I've thought of a game," said my cousin Julian.
"What kind of a game?" I asked.
"A different kind of game," Julian said. "We've never played it before."
It was a hot day and they had al¬ready seen the movie at the only theater in town. Yet the game that Julian devised to relieve the boredom—the game of Takers and Returners—was to affect the lives of all the children who took part in it.
Julian was fifteen, and thirteen¬-year-old Ellen had always thought she might marry him someday—that is until Mother explained that first cousins could not marry. Julian still had a kind of fatal fascination, though. It made you want to follow his leadership. Otherwise, they would never have let the game get out of hand the way it did, for it was an un usual, frightening game, and one of which the adults would not have approved.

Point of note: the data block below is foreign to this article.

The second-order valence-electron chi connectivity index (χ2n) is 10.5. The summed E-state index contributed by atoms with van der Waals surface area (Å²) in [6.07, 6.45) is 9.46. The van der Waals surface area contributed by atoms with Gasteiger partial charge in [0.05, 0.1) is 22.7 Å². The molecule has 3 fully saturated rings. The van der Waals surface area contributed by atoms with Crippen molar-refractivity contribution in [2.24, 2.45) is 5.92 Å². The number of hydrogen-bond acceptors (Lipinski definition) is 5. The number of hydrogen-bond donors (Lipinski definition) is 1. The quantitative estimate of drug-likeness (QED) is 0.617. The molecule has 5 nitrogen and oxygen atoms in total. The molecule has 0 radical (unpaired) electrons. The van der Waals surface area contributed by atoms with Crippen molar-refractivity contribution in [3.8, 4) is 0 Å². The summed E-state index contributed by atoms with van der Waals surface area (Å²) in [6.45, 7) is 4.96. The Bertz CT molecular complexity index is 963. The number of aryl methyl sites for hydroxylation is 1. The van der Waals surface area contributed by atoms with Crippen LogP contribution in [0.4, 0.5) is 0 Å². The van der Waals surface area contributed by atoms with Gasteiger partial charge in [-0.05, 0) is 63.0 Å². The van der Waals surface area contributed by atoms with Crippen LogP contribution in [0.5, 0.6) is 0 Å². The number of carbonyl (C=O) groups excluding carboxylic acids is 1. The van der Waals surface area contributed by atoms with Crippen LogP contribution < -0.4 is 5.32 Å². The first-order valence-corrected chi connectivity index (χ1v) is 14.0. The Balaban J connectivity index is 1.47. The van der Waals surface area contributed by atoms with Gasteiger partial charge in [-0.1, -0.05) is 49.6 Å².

In this skillfully written suspense story, Carol Beach York provides an atmosphere so full of tension and anxiety that it becomes almost un¬bearable, and the reader soon realizes that it is also a story of evil and that the game the children play is one no one can win.